Founded in 1958 as a “Cultural Ambassador to the World,” Alvin Ailey American Dance Theater will perform their trademark repertory at the Detroit Opera House, including the crowd favorite “Revelations”, from March 17-19. The renowned troupe honors both the American dance heritage and African American culture.
The company’s most popular work, “Revelations,” offers a vision of the historical African American experience from a church-inspired angle, set to spirituals, gospel, and blues music, and influenced by the choreographer’s own Christian upbringing.
The Michigan Chronicle spoke to Jacquelin Harris, one of the principal dancers at Alvin Ailey American Dance Theater, on her artistic journey and the impact of the company’s Black-centered narratives.
“Growing up in North Carolina, I had a lot of great influences and a lot of great inspirations and role models in my life, specifically African American women,” said Harris. “But as far as dance training went, I didn’t really have that representation for me. When I joined the company, I have since worked with amazing artists, including the Ailey women, and heard the stories and legacies of this company as a great reverence and respect for the possibilities of the power of what we can do and hold all over the world.”
A North Carolina native, Harris began dancing at the age of two after being inspired watching her sisters perform. She wanted to follow in the footsteps of her sisters, while determined to pave her own path.
Under the guidance of Lori Long, Harris started her ballet instruction at Dance Productions Studios. Harris was a Presidential Scholar in the Arts candidate and the recipient of a platinum ARTS award from the National Foundation for the Promotion of the Arts. She completed the Ailey/Fordham BA Program in Dance with distinction. Harris was selected by Dance Magazine as one of the “25 to Watch” in 2016.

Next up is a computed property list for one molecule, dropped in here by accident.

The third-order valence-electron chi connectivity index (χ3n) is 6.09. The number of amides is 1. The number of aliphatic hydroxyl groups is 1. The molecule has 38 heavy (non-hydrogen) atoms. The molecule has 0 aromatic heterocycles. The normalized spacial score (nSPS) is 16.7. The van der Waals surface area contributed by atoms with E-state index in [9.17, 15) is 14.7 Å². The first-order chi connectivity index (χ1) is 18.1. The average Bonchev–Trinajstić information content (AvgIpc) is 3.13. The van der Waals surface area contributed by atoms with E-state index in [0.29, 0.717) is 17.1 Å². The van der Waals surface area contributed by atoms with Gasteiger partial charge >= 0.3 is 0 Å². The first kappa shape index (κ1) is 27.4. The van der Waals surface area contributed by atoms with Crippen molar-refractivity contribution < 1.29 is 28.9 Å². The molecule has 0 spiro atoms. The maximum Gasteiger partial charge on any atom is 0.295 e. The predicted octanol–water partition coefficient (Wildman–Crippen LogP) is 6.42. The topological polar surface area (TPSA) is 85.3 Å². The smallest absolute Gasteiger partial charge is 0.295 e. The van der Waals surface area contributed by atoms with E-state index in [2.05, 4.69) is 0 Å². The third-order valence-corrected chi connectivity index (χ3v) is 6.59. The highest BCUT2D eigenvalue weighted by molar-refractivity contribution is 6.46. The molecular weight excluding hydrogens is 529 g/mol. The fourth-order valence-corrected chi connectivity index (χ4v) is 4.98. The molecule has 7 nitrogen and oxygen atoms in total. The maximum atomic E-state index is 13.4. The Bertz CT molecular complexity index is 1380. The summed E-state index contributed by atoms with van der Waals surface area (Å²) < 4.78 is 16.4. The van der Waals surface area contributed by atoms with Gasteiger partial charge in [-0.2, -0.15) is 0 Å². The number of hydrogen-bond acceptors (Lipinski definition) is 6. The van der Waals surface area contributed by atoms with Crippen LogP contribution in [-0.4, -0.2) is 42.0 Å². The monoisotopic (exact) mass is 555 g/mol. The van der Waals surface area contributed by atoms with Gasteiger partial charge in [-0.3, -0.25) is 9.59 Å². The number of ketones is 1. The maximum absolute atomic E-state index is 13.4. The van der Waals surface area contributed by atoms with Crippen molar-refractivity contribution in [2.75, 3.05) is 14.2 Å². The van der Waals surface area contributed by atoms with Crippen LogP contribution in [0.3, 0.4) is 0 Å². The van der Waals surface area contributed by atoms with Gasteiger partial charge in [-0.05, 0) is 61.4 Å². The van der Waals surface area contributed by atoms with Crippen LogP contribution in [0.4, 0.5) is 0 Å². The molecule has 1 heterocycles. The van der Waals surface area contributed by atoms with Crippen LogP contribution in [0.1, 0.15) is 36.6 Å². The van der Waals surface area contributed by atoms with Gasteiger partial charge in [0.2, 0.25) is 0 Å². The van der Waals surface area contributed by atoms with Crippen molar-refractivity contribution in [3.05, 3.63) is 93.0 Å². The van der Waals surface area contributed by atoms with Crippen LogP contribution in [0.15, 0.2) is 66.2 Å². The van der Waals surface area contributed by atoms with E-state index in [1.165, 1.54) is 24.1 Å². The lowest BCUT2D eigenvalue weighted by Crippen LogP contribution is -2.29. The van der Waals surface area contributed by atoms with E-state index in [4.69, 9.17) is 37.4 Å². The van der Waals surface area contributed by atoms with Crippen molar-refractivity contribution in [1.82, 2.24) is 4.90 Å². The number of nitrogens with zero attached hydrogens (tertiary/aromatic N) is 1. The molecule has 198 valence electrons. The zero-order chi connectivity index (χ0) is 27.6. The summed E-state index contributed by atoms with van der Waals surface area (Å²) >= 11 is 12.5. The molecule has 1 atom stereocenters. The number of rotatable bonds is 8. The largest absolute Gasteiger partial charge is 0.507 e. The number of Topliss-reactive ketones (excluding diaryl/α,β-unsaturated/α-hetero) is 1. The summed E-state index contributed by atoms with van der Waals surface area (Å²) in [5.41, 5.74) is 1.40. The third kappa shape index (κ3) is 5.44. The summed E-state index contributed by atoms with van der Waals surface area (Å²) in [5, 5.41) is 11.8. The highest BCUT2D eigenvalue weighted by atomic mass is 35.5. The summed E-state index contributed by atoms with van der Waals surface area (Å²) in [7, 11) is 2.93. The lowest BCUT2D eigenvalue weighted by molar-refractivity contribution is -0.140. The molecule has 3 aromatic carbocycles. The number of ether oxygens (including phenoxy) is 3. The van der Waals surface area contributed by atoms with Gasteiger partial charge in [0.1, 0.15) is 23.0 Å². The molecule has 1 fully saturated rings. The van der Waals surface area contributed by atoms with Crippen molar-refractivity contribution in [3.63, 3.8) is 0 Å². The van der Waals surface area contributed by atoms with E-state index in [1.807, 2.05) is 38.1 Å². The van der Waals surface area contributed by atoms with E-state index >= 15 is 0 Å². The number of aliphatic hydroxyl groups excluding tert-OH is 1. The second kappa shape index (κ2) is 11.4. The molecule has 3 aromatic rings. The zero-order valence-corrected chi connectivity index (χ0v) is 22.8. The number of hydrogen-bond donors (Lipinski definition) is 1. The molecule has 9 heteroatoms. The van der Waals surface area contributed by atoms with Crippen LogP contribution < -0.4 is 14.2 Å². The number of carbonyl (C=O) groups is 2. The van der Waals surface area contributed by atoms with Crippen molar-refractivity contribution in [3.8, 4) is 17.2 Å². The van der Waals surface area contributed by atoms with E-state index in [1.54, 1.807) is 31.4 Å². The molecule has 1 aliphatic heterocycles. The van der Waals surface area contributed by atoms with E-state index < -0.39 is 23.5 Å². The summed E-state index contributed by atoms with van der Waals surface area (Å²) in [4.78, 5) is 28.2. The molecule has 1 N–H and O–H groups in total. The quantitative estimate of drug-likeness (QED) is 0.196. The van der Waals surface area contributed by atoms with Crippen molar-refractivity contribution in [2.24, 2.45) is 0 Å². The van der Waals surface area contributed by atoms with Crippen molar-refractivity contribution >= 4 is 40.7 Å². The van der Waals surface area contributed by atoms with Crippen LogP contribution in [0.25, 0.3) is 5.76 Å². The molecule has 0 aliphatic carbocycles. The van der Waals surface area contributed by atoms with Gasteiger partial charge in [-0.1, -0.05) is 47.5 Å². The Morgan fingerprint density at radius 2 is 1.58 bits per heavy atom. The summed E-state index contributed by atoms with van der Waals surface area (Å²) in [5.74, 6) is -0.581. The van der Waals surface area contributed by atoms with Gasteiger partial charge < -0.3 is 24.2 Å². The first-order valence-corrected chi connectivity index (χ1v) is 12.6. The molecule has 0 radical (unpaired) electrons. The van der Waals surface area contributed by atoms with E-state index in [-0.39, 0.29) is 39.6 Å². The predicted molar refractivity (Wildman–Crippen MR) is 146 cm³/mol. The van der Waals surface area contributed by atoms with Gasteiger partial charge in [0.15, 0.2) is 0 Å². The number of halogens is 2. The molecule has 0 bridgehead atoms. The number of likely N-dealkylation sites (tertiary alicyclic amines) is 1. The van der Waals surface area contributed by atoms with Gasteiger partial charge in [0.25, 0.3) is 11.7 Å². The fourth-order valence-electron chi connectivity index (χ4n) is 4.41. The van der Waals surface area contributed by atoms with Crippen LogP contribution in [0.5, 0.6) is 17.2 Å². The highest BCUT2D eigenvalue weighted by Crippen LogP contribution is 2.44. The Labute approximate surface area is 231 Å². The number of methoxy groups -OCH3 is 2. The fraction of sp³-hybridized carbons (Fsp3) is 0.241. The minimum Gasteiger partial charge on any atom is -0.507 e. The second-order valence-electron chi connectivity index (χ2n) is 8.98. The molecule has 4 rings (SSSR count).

The Princess Grace Foundation-USA awarded her a ballet scholarship in 2017. She participated in Merce Cunningham’s Night of 100 Solos: A Centenary Event in 2019, which earned a New York Dance and Performance “Bessie” Award, along with 75 other dancers from around the globe. In her performance of Twyla Now in 2021, Harris collaborated with Twyla Tharp and performers from the American Ballet Company and New York City Ballet. In 2014, Harris joined the Company and was a member of Ailey II.
Harris said she is looking forward to performing in Detroit, as she has roots in the city. Her paternal family is from Detroit and her immediate family lived here for a few years.
“One of my favorite parts of the company is the outreach that we have the opportunity to do,” said Harris. “We have demonstrations where we get up close and personal with the students in the schools and really talk to them one on one. Even the shy and reserved kids, as soon as we get them to start dancing and we bring them on stage, they come alive and that’s the power of art and the power of dance.”
Last week, Ailey II, the second/junior company, came to the city to hold workshops with hundreds of students at 13 Detroit schools, including the Detroit School of Arts (DSA). The program aims at expanding the link that company founder Alvin Ailey built between the classroom and the theater to continue advancing each new group of artists and Black American dance’s significance.
On the morning of opening day, March 17, the Alvin Ailey American Dance Theater will host a performance for Detroit students at the Detroit Opera House.
“Whether it’s their first time experiencing ‘Revelations’ or our other works,” said Harris. “To hear their voices, their applause and laughter, is always so powerful. It just reminds you how important this work is and why it’s been around for six decades. To any young student who is aspiring to be anything, whether an artist or teacher or president, I want them to know to dive into it with your whole heart and remember why you love it.
As a dancer, it’s not an easy field and demanding. Hard on the body and can be competitive, but there’s also so much grace and beauty that can come from it and it’s not just for yourself but how you can influence other people. When it’s something that you love and are passionate about, the reward is always greater than the sacrifice.”
To purchase tickets for Alvin Ailey American Dance Theater’s run at the Detroit Opera House (March 17-19), visit detroitopera.org